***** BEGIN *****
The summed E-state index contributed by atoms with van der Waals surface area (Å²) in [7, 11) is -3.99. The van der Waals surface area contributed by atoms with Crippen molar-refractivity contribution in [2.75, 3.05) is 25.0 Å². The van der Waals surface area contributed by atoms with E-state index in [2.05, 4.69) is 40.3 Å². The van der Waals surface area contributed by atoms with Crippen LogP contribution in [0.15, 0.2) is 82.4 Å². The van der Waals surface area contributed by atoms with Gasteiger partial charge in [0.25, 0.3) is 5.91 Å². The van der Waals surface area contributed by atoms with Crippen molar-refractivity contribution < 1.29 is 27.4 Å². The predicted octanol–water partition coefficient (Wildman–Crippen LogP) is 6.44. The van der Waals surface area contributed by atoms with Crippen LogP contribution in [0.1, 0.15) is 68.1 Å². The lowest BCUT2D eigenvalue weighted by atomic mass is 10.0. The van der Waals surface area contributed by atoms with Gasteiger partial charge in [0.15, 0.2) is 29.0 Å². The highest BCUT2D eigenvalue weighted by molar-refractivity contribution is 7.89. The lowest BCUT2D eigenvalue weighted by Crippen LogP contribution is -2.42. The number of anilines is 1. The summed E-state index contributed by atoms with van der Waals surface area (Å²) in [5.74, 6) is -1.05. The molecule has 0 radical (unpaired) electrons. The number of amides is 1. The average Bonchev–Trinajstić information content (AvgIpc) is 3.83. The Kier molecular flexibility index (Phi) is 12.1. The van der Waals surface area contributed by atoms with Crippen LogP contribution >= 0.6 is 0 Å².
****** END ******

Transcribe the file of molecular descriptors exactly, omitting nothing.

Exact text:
The summed E-state index contributed by atoms with van der Waals surface area (Å²) in [7, 11) is -3.99. The van der Waals surface area contributed by atoms with Crippen molar-refractivity contribution in [2.75, 3.05) is 25.0 Å². The van der Waals surface area contributed by atoms with E-state index in [2.05, 4.69) is 40.3 Å². The van der Waals surface area contributed by atoms with Crippen LogP contribution in [0.15, 0.2) is 82.4 Å². The van der Waals surface area contributed by atoms with Gasteiger partial charge in [0.25, 0.3) is 5.91 Å². The van der Waals surface area contributed by atoms with Crippen molar-refractivity contribution < 1.29 is 27.4 Å². The predicted octanol–water partition coefficient (Wildman–Crippen LogP) is 6.44. The van der Waals surface area contributed by atoms with Crippen LogP contribution in [0.1, 0.15) is 68.1 Å². The lowest BCUT2D eigenvalue weighted by atomic mass is 10.0. The van der Waals surface area contributed by atoms with Gasteiger partial charge in [0.15, 0.2) is 29.0 Å². The highest BCUT2D eigenvalue weighted by molar-refractivity contribution is 7.89. The lowest BCUT2D eigenvalue weighted by Crippen LogP contribution is -2.42. The number of anilines is 1. The summed E-state index contributed by atoms with van der Waals surface area (Å²) in [5.74, 6) is -1.05. The molecule has 0 radical (unpaired) electrons. The number of amides is 1. The average Bonchev–Trinajstić information content (AvgIpc) is 3.83. The Kier molecular flexibility index (Phi) is 12.1. The van der Waals surface area contributed by atoms with Crippen LogP contribution >= 0.6 is 0 Å².